Kandy Velázquez

Easing the pain

Alumna and postdoctoral fellow awarded NIH award to study cancer pain

The daughter of two teachers, Kandy Velázquez developed a passion for learning early. From a young age she also knew she was interested in science, but she fell in love with research while studying at the University of Puerto Rico under the guidance of Dr. Juan Carlos Jorge.

“I love research because it can answer questions,” Velázquez says. “Any question that you have, you can answer with science.”

However, her research took a more personal turn when her aunt Eva Velázquez was diagnosed with breast cancer for the second time while Kandy Velázquez was completing her Ph.D. in exercise science at the University of South Carolina’s Arnold School of Public Health.

“When she was in the months where it was really critical, I went to Puerto Rico to see her. She was being treated with a lot of morphine. That was hard because we knew that she didn’t want that,” Velázquez says. 

Eva Velázquez passed away at the age of 52, and her niece decided to shift her research efforts toward easing pain. After completing her doctoral degree in 2012 and teaching at USC Upstate for a year, Velázquez returned to Columbia to pursue a postdoctoral fellowship with Angela Murphy, an associate professor in pathology, microbiology and immunology in the School of Medicine.

“I knew I wanted to continue pursuing research, and I wanted to be in a place that has a medical school and a main campus, so there was more access to collaboration between professors. So, USC was a great fit,” Velázquez says.

In 2016, Velázquez received an ASPIRE grant from the university and began studying the use of natural supplements to treat cancer pain. She also began working with Murphy on an application for a Pathway to Independence Award from the National Institutes of Health. This fall, Velázquez’s submission was approved, and she will receive nearly $1 million to fund her research on how ojeok-san, a traditional herbal formula, might help curb pain for cancer patients.

“I hope the work I’m doing now will make things a little bit better for cancer patients like my aunt,” she says. “If natural supplements like ojeok-san can be used in combination with opioids to manage pain, then maybe the patient can be more conscious, talk to their family and be more active in their own care.”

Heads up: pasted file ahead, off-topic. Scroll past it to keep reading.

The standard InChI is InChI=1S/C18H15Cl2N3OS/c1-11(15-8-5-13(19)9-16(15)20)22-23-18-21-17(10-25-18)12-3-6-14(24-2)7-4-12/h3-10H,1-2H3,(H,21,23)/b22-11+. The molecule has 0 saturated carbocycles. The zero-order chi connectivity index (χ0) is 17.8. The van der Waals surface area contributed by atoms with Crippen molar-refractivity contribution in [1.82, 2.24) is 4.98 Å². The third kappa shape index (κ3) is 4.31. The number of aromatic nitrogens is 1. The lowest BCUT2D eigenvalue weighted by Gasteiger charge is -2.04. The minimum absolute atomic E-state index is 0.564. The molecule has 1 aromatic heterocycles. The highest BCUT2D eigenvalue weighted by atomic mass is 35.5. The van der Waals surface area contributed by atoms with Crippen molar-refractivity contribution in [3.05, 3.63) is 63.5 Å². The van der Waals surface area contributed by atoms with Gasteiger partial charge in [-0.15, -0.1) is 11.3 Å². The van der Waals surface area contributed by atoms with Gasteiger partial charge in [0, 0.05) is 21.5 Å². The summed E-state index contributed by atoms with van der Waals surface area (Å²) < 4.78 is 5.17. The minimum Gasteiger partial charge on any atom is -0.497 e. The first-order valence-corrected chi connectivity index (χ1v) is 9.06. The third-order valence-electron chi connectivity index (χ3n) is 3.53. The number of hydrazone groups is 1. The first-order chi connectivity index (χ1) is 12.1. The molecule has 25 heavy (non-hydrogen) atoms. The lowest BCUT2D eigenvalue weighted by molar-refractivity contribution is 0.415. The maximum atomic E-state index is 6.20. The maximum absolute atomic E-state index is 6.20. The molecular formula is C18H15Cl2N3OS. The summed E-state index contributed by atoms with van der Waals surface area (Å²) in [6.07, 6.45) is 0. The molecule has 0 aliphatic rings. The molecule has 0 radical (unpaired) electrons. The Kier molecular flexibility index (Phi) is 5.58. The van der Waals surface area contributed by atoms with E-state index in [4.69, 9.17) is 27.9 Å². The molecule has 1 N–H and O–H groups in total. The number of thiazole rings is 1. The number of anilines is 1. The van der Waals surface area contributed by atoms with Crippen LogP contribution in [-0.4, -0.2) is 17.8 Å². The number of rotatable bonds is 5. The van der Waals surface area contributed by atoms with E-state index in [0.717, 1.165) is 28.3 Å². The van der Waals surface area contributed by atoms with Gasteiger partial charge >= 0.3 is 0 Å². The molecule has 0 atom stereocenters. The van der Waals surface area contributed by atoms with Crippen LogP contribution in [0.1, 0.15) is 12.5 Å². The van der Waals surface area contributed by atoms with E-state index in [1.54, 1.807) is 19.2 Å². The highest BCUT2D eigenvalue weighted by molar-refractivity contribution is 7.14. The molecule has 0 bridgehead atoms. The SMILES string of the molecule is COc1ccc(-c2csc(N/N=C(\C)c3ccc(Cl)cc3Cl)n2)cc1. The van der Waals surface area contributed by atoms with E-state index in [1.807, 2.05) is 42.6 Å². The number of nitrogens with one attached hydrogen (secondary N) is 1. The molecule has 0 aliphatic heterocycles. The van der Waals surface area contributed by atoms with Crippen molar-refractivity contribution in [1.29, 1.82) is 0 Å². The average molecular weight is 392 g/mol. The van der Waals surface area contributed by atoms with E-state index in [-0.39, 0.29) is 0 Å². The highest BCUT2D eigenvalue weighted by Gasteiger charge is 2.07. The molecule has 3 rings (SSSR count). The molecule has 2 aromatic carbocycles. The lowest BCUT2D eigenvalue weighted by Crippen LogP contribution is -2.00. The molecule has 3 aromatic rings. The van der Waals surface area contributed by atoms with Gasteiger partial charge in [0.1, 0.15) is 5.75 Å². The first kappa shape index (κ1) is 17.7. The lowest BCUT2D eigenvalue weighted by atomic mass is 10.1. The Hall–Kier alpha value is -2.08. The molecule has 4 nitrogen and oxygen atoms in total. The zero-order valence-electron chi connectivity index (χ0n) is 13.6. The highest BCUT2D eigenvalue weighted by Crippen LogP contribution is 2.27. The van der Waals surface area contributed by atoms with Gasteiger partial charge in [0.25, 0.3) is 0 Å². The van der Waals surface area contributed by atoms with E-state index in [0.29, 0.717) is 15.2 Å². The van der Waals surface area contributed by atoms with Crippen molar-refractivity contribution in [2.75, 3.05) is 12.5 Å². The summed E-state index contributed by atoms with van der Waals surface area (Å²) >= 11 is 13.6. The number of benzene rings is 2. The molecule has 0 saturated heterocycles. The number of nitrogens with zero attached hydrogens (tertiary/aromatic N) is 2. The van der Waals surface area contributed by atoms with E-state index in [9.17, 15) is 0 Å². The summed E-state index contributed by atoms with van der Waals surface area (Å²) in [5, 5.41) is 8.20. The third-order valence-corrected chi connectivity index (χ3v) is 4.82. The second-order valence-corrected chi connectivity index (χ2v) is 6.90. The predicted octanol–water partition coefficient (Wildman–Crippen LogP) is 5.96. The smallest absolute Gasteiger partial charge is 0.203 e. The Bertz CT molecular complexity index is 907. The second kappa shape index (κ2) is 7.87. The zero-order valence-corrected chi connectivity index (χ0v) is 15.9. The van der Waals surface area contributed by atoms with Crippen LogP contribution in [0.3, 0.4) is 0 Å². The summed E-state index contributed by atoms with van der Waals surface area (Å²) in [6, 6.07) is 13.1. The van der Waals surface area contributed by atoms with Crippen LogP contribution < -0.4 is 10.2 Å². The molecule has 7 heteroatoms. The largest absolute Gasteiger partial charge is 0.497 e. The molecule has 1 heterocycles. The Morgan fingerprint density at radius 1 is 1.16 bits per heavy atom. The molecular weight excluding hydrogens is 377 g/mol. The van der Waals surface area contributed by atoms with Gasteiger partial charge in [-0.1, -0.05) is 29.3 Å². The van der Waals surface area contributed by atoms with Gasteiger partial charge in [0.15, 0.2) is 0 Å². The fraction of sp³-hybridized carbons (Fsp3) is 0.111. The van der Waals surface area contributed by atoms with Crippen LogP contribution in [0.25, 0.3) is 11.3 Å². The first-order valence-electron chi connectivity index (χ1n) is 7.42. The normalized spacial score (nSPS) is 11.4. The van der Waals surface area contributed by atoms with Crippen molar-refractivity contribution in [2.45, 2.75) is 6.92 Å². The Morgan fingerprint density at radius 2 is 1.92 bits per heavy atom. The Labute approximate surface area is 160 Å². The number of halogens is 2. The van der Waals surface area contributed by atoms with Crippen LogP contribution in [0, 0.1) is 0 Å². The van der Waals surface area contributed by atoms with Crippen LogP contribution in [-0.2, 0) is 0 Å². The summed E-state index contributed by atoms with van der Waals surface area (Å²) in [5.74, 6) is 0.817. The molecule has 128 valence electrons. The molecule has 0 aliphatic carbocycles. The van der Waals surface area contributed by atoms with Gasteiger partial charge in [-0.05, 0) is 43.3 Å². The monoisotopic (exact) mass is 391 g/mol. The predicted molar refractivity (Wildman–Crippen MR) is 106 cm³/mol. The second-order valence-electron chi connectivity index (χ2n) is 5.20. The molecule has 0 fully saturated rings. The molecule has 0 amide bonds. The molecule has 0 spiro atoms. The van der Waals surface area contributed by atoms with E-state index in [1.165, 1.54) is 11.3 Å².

Velázquez is only the second researcher at the School of Medicine to receive the Pathway to Independence Award, which is designed to facilitate a timely transition from a mentored postdoctoral research position to an independent research position.

I knew I wanted to continue pursuing research, and I wanted to be in a place that has a medical school and a main campus, so there was more access to collaboration between professors. So, USC was a great fit.

Kandy Velázquez, UofSC alumna and postdoctoral fellow

Velázquez will work with Murphy and three other faculty mentors over the course of the grant, including Mitzi Nagarkatti, chair of the pathology, microbiology and immunology department and SmartState Endowed Chair of Center for Cancer Drug Discovery; Daping Fan, an associate professor in cell biology and anatomy; and Richard Johnson, a University of Florida College of Veterinary Medicine professor.

“All of us bring unique experience in different areas,” Murphy says. “Our role in the next two years will be to make sure Kandy gets the training that she needs in those areas. The goal is that after two years, she’ll be ready to start her own independent program.”

This winter, Velázquez will spend four months at the University of Florida learning the proper techniques for measuring pain responses. Upon her return she’ll begin collecting data. She hopes to eventually pursue a clinical study with humans.

“I’m excited to continue my research. Everyone experiences pain in one way or another at some point in their lives,” Velázquez says. “I hope my work can lead to new pain treatments and reduce the use of harsh opioids and their adverse effects.”

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